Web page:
SARDI demonstrated that wild barley species Hordeum bulbosum possesses new sources of genes which may provide agronomically-valuable traits such as resistance to leaf rust, scald and net form net blotch and tolerance to boron, salt and moisture stress.
- Test unique barley genetic resources previously generated in SAGIT-funded project S0107R for agronomically valuable characteristics. These included resistance to leaf rust, net form net blotch, scald, crown rot and root lesion nematode,
and tolerance to boron, frost, salt and moisture stress.
- Advance the backcross material to a stage suitable for crossing into the University of Adelaide Barley Breeding Program.
In The Field
During this project, the bulbosum parents were tested for resistance to scald, net form net blotch and leaf rust. Very good sources of resistance were found.
Tests for crown rot, root lesion nematode and frost tolerance could not be conducted because of difficulties in producing backcross lines from the bulbosum accessions.
New scald, net form net blotch and leaf rust resistance genes were crossed back into Commander barley plants.
Specifically, this project has delivered to the barley breeding program third generation backcross lines of bulbosum leaf rust resistance in Commander plants and germplasm with potential boron tolerance. Germplasm from eight new bulbosum accessions was crossed with Commander to provide a potential source of many new traits for barley breeders.
DISEASE AND TRAIT TESTING
Specific test results include:
Barley x bulbosum hybrids were tested to determine whether their scald resistance mechanism was different to the natural resistance already present in the barley variety Osiris. A different mechanism of resistance would contribute to a more robust strategy for breeding for scald resistance.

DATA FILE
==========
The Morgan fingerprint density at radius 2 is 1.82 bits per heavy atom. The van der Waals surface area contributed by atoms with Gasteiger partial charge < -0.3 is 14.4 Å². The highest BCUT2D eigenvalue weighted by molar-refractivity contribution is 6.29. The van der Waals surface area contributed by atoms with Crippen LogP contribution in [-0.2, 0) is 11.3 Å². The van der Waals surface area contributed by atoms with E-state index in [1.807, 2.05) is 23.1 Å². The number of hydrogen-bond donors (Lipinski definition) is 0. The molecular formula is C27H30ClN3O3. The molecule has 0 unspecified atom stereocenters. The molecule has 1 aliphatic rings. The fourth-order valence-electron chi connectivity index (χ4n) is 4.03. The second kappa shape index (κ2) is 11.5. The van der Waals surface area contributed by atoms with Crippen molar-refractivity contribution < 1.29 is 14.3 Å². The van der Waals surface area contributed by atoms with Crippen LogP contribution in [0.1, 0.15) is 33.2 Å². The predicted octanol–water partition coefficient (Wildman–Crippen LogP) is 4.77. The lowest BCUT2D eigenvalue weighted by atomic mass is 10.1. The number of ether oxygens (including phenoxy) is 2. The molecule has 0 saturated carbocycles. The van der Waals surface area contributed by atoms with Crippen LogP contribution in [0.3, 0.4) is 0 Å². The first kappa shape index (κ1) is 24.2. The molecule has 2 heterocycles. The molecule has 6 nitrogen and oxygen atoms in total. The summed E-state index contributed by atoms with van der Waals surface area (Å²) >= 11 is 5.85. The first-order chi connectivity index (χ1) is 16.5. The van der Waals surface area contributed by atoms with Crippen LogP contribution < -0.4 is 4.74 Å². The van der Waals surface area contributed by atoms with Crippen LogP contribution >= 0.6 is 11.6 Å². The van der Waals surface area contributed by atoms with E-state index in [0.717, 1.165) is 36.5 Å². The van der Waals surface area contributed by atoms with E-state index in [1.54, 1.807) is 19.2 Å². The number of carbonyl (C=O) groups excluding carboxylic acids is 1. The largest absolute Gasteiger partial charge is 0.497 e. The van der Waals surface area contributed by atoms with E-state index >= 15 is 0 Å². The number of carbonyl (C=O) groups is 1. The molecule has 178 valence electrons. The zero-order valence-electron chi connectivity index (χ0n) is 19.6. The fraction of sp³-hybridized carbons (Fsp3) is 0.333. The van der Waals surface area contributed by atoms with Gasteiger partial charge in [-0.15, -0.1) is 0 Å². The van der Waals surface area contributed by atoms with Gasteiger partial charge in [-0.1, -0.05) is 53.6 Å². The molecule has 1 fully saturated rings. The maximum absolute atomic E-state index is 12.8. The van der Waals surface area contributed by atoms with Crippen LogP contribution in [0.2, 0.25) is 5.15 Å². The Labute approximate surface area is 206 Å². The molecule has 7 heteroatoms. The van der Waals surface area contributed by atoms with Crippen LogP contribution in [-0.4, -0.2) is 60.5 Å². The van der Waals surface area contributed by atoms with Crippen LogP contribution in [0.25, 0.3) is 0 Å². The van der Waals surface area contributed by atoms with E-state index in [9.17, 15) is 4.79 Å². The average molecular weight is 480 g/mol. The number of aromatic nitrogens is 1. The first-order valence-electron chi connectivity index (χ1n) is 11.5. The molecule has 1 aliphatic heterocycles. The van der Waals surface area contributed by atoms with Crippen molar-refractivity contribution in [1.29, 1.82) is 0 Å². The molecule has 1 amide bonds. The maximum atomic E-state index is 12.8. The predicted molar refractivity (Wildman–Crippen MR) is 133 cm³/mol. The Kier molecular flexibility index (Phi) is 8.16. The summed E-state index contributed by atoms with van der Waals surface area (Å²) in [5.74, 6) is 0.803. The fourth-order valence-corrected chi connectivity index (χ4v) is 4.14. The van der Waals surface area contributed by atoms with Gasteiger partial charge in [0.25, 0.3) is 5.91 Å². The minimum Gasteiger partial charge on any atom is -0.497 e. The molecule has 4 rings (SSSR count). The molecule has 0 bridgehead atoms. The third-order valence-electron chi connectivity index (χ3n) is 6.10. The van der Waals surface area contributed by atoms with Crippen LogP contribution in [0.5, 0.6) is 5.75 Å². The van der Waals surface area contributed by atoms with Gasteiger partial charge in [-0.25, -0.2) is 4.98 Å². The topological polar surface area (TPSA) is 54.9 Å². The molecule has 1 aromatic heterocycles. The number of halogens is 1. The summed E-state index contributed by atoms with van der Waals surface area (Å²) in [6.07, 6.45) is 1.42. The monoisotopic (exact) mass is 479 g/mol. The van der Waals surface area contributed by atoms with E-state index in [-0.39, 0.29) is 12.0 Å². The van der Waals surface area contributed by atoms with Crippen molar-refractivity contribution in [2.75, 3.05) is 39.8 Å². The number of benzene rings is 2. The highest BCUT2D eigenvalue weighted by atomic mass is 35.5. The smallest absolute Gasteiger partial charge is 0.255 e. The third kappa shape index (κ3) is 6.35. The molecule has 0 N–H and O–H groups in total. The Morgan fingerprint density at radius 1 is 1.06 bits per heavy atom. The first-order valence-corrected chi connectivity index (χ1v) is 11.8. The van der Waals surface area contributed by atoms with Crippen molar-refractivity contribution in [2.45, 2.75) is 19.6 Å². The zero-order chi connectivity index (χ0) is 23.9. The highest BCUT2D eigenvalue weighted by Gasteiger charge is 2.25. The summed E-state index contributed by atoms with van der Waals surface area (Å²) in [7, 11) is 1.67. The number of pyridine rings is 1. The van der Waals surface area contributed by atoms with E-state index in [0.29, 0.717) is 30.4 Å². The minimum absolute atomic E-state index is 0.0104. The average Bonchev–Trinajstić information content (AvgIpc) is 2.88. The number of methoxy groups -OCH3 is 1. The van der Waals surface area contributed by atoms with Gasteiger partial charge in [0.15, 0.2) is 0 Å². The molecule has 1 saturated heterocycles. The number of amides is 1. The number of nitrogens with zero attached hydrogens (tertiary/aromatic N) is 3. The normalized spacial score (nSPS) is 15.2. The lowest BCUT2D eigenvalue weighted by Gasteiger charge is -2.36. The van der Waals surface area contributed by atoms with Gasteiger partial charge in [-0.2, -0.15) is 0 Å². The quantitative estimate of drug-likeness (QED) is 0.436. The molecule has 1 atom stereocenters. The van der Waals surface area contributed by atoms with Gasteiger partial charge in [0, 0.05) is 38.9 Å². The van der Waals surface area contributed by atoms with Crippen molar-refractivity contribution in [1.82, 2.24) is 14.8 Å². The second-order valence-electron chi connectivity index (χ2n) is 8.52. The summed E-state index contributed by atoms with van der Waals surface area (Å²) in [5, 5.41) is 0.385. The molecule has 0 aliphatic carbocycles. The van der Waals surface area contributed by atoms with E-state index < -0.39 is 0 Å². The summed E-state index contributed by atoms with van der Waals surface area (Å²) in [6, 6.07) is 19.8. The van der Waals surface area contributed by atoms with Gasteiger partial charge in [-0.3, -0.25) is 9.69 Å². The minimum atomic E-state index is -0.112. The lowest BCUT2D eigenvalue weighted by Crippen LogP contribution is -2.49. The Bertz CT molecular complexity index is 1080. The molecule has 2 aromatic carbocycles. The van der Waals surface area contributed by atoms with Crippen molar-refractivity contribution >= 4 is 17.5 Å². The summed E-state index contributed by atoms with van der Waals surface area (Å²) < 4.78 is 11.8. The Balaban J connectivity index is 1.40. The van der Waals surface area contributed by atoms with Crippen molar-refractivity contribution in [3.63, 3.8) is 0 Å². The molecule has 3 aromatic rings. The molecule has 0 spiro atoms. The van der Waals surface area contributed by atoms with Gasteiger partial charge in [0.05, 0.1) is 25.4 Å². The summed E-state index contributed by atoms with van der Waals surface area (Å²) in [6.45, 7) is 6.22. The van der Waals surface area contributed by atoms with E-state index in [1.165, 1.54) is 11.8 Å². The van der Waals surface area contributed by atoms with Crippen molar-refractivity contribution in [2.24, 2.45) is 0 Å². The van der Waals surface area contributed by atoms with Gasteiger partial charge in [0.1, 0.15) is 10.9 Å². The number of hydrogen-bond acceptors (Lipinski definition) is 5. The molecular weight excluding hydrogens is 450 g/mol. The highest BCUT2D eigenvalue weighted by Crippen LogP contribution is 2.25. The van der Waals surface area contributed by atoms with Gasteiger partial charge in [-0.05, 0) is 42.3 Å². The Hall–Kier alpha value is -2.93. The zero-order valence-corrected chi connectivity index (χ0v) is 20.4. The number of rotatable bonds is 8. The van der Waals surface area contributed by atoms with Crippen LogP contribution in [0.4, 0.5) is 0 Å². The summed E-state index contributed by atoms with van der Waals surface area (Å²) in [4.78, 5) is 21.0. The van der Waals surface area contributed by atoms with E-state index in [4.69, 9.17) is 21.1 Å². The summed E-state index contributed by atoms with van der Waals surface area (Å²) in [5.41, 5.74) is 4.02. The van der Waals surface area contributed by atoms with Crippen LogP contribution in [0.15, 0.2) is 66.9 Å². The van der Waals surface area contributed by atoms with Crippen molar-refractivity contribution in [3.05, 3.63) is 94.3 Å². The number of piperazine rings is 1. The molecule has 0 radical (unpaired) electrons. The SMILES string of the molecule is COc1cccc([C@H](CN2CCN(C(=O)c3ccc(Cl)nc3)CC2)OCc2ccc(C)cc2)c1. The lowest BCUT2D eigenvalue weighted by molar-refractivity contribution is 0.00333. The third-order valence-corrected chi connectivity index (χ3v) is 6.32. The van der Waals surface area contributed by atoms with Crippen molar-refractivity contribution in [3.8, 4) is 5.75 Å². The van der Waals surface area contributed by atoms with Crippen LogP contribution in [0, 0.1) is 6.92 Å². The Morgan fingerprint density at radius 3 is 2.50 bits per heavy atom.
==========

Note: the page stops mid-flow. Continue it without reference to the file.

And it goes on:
The exact mechanism of resistance in the hybrids was unclear and more analysis is required.
Net form net blotch
Majority of bulbosum lines tested were moderately resistant to resistant to net form net blotch.
Leaf rust resistant germplasm was backcrossed into Commander plants and is undergoing further analysis and evaluation for breeding potential through the barley breeding program.
Hydroponic experiments indicate there may be useful sources of salt tolerance in bulbosum. It appears to have physiological tolerance to sodium accumulation, which is different to the mechanism in some salt tolerant breeding lines which exclude sodium. More research on genetics and physiology of this trait may provide alternative sources of salt tolerance for barley breeding.
Water stress tolerance
Preliminary experiments on water stress tolerance found bulbosum may have genes which allow barley to better recover after water stress events. Commander and bulbosum crosses produced higher biomass and better rates of survival after water stress than Commander itself.
It is possible that Hordeum bulbosum has higher levels of boron tolerance than cultivated barley. While lab tests were inconclusive, field and glasshouse tests are ongoing.
The next step is to further develop this genetic material to allow rapid backcrossing of these specific traits. However, this will require a new project using the new ‘genotyping by sequencing’ technology to quickly minimise the quantity of bulbosum DNA in the hybrids.
SARDI: Dr Phil Davies, Dr Parminder Sidhu and Dr Hugh Wallwork with Dr Klaus Oldach and Dr Katherine Linsell
University of Adelaide: Dr Jason Eglinton and Dr Stewart Coventry
ACPFG: Prof Mark Tester and Dr Yuri Shavrukov
The lack of availability of new resistance sources of scald, leaf rust and net form net blotch, and boron, salt and moisture stress tolerance is impacting on profitable barley production, particularly in more marginal cropping country in South Australia.
Building on SAGIT project S0107R, Hordeum bulbosum parents were tested for resistance to scald, net form net blotch and leaf rust.
Dr Phil Davies, SARDI Senior Research Scientist
T: 08 8313 9494
E: [email protected]
Value for Growers
- New resistance sources for scald, leaf rust and net form net blotch will provide greater insurance against these diseases by providing a more diverse array of genetic defences in varieties.
- Boron, salt and moisture stress tolerance willenable more profitable barley production throughout South Australia.